How to Paint Landscapes With Oil Pastels

By Ruth Eshbaugh
Simple Landscape

Oil pastels are the perfect medium to create simple but interesting landscapes. Layering the pastels over and over gives your pastel drawing a painterly quality. The bold bright colors make for delightful compositions. If you are unfamiliar with the medium, spend a few minutes warming up by drawing different quality lines with the edge of the pastel and different shapes by applying varying degrees of pressure. Practice blending with your finger or paper towel.

Choose a reference photo that you have taken yourself or have permission to use. Beginners should choose very simple landscape with few objects in them. Think simple. Achieving detail with oil pastels is difficult, but when they are used with simple compositions, the nature of the medium compliments the composition.

Notice where the horizon line is and lightly draw it on your paper. Most landscapes can be divided into two or three sections. Decide how many sections you see and break the composition up by lighly drawing any other dividing line the composition may have.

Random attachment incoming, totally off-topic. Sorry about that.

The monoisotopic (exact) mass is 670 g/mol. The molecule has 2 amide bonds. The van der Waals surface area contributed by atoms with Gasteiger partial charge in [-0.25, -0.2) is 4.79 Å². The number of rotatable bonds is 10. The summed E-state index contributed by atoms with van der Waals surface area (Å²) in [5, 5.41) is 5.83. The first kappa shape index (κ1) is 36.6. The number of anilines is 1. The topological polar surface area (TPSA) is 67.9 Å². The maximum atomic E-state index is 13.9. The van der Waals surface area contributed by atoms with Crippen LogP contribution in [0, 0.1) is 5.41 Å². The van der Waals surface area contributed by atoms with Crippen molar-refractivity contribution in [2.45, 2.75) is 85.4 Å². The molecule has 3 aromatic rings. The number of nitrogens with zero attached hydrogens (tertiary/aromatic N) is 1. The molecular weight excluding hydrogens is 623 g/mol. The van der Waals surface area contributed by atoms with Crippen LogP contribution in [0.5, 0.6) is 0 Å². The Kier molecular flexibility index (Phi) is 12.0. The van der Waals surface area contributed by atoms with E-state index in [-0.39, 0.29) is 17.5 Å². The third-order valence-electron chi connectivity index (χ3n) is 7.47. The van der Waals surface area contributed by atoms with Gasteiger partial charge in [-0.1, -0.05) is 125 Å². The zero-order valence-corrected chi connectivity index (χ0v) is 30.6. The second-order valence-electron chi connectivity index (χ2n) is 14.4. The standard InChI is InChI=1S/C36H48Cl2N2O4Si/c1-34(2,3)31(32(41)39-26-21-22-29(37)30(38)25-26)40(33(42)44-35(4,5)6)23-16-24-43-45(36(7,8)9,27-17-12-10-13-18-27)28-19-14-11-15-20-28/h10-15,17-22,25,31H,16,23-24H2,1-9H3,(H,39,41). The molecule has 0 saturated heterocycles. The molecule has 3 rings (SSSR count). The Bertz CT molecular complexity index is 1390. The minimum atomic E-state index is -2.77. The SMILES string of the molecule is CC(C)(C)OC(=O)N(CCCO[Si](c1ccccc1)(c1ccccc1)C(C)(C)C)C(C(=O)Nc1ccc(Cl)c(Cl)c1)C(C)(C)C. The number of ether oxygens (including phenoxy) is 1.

Sky

Start with the sky and place a base layer of pastel on the section. Notice the placement of the clouds, and leave them blank with white space. Blend the first layer. Add a second layer. Notice the different variations of color in the sky and reproduce that. Blend. Apply white pastels where the clouds are light and darker blues and grays on the under bellies of the clouds. Cover the cloud area with white pastel and overlap white onto other areas to blend the sky and make it look more like a painting.

Clouds

Repeat the above layering process in the next section if there is one. Add detail on top.

Land

Notice the breakup of the land in the photo. Carefully sketch out the basic shapes you see. Repeat the process of coloring in the shape, blending and adding layers of top color. As you layer and blend add more color and details. Instead of white, yellow or tan can be applied over top of shapes to blend and create a painterly effect.

Tip

To make the piece work together carry over color from one section of the landscape to another as you build layers.

About the Author

Ruth Eshbaugh is a freelance graphic designer, writer, artist and photographer who has been writing for eHow, LIVESTRONG.COM and other websites since 2008. She graduated from the University of Texas at Dallas with a Bachelor of Fine Arts. Eshbaugh is a published haiku author.